With a doubling of the density from 0.6 to over double this is huge increase in the mass affecting sunlight sky views and privacy. The lots on the street seem to be as the proposal. Are the buildings taller than others on the street? Are any trees to be axed?
The first thing I suggest is ensure you meet with the planner concerned who will write the City Planning report. Go through every variance and have explained what the impact is. Ask about the 4 tests that must be met for variances and Official Plan policies. The Planner’s name can be found on the Applications Information Website through the file technician. The sooner you act the better. Letters are better than petition as Jaan says.
The process may seem simple but it is complex. Can you get a letter from your Councillor to oppose this?
Response from resident from outside Long Branch
The resident notes that, “The impact on our property will be enormous but other than the petition we probably stand alone at council to oppose. It is a mixed working class neighborhood where people can not take time off work to attend; many don’t speak English, some are scared, most are resigned.”
To date there are 37 names on the petition. Most are single homeowners.
“The proposed lots,” the resident notes, “will be the second narrowest lots on the street. The narrower lots have petite two story homes on them.”
“The proposed houses will be the only full three storey structures on the street. They will look like an out of place tooth sticking up. There is one other building that is 4 story but up by Dupont in the next block.”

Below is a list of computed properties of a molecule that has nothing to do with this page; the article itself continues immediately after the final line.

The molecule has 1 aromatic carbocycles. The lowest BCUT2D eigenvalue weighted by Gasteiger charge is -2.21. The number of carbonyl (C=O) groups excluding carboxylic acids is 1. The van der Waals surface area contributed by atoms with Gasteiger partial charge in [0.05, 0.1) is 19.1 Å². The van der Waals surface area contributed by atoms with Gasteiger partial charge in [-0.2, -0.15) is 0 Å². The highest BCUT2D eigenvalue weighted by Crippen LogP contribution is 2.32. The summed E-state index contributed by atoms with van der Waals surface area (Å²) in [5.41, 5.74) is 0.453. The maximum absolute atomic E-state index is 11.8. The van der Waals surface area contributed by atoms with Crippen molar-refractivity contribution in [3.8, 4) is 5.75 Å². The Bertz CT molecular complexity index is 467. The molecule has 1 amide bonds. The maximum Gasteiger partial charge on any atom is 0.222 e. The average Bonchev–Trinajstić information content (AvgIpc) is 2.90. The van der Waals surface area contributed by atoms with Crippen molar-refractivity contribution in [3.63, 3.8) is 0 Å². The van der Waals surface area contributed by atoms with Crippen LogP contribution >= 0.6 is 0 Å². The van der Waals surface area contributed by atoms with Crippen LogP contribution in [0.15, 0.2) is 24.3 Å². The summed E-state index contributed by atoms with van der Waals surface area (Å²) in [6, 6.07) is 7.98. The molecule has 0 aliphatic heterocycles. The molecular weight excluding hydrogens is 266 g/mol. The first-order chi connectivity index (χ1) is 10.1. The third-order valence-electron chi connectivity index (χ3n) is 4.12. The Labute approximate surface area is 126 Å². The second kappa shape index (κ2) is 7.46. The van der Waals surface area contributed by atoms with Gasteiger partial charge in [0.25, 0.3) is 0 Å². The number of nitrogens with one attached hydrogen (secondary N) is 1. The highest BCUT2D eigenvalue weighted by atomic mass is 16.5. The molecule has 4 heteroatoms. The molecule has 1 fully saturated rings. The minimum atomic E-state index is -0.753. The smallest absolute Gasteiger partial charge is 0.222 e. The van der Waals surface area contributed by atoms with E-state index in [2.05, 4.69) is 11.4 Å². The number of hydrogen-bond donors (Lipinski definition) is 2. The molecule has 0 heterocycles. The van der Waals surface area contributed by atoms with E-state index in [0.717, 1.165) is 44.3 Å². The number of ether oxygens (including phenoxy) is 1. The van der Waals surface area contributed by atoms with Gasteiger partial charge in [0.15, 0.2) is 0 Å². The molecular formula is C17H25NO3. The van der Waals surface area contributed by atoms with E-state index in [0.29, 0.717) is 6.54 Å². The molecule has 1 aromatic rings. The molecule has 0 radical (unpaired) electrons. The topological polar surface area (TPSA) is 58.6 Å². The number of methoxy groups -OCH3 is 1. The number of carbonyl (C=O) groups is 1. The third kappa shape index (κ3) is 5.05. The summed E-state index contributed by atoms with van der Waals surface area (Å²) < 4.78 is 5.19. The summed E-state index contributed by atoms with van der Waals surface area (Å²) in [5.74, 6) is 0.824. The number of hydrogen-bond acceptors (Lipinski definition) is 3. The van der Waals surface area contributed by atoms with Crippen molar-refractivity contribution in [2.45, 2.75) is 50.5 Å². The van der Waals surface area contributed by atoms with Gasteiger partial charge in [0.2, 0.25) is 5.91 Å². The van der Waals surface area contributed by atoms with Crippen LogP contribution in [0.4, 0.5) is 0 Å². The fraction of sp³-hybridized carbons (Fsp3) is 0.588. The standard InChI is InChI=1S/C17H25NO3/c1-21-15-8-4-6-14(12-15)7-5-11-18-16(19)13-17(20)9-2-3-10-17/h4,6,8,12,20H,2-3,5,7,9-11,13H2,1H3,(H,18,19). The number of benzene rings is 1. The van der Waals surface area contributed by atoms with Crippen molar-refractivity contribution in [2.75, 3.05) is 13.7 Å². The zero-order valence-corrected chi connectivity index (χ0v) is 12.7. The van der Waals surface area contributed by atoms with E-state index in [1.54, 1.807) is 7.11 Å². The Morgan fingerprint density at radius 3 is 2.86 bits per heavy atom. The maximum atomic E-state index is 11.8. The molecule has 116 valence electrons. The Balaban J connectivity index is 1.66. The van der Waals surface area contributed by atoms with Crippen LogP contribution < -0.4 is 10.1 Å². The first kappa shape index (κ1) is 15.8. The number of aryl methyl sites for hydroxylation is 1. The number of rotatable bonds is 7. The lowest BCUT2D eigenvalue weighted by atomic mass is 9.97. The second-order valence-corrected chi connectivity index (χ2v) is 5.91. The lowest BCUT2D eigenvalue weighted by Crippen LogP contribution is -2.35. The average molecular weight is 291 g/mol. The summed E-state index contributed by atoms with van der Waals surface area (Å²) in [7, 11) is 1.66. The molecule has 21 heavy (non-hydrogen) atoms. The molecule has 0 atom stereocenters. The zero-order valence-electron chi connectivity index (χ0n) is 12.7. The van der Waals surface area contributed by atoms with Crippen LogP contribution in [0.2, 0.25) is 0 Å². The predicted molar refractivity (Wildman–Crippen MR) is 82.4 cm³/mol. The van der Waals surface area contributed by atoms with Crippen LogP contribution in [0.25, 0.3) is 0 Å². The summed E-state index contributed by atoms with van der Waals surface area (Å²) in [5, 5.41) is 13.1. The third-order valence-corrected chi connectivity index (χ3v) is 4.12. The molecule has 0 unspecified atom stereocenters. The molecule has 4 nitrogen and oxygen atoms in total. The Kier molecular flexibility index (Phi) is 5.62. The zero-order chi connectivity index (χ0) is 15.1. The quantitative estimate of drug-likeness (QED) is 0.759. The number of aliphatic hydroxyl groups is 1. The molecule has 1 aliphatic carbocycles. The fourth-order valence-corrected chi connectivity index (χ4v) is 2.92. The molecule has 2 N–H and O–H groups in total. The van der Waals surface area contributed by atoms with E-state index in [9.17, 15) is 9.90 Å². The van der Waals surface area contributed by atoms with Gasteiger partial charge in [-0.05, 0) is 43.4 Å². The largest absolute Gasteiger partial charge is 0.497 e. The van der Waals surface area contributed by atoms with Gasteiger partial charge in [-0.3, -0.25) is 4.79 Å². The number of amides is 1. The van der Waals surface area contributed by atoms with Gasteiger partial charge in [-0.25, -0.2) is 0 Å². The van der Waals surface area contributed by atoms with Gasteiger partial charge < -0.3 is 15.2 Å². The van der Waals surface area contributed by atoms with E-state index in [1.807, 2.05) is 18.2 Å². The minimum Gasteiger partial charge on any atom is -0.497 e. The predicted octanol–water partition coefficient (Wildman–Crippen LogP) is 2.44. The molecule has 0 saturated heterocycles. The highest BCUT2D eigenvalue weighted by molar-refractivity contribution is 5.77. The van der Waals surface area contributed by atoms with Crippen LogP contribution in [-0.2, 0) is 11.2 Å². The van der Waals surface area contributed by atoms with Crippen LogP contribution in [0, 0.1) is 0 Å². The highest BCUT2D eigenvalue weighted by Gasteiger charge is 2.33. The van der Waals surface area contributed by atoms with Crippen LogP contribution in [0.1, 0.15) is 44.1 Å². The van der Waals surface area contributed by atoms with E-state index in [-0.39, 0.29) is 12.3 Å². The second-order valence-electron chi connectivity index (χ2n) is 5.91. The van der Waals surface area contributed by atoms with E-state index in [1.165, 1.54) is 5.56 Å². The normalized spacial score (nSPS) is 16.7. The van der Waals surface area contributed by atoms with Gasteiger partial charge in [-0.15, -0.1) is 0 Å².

The latter is “next to a medium sized condo and a men’s shelter and so don’t look so out of place.”
“The trees went as soon as the developer took possession last year. We all thought he had a permit.
“After reading Jaan’s information I asked the councillor’s office about having access to the planner and his/her report.”
The local councillor is Councillor Ana Bailão [Ward  Davenport].
“I will send the petition to Ana and ask for her support on Tuesday.”
The name of the developer, the resident notes, is Doug Perry, the ownership of the property is under his sister’s name Judith Perry-Brinkert, and the agent who will be at the Aug 15, 2018 meeting representing him is Janice Robinson. She is affiliated with the Goldberg Group: http://goldberggroup.ca
The resident refers to a Globe and Mail article published Oct. 1, 2010 and updated April 30, 2018, with the founder Micheal Goldberg; the article is entitled: “Question and Answer: Michael Goldberg.”
Response from Resident No. 1 (who also shared some files; please see below)
Help is at hand.
The recent decision by TLAB should make your journey through the planning process much better.
I am forwarding separately what I sent to Councillors.
Attached are some points to show that what we call soldier houses are not harmonious.
What might seem like a relatively simple set of applications are in fact incredibly complex as you will see form TLAB’s decision.
It takes a year for a person new to the system (and most are) to get up to speed. I learn something new almost every day.
Your area is more dense than Long Branch so I would need to have a site visit to see how bad the impacts are.
I would be willing to wend my way to Lansdowne outside rush hour and really the sooner the better for you.
You can check online to see who the COA technician is and they can tell you the planner’s name.
At least try to get to them as soon as possible to let them know there is oppostion.
It might be helpful to show on a map with red dots (danger) which house owners/tenants oppose when approaching Ana and her staff.
Attendance at the hearing will be essential and may take hours.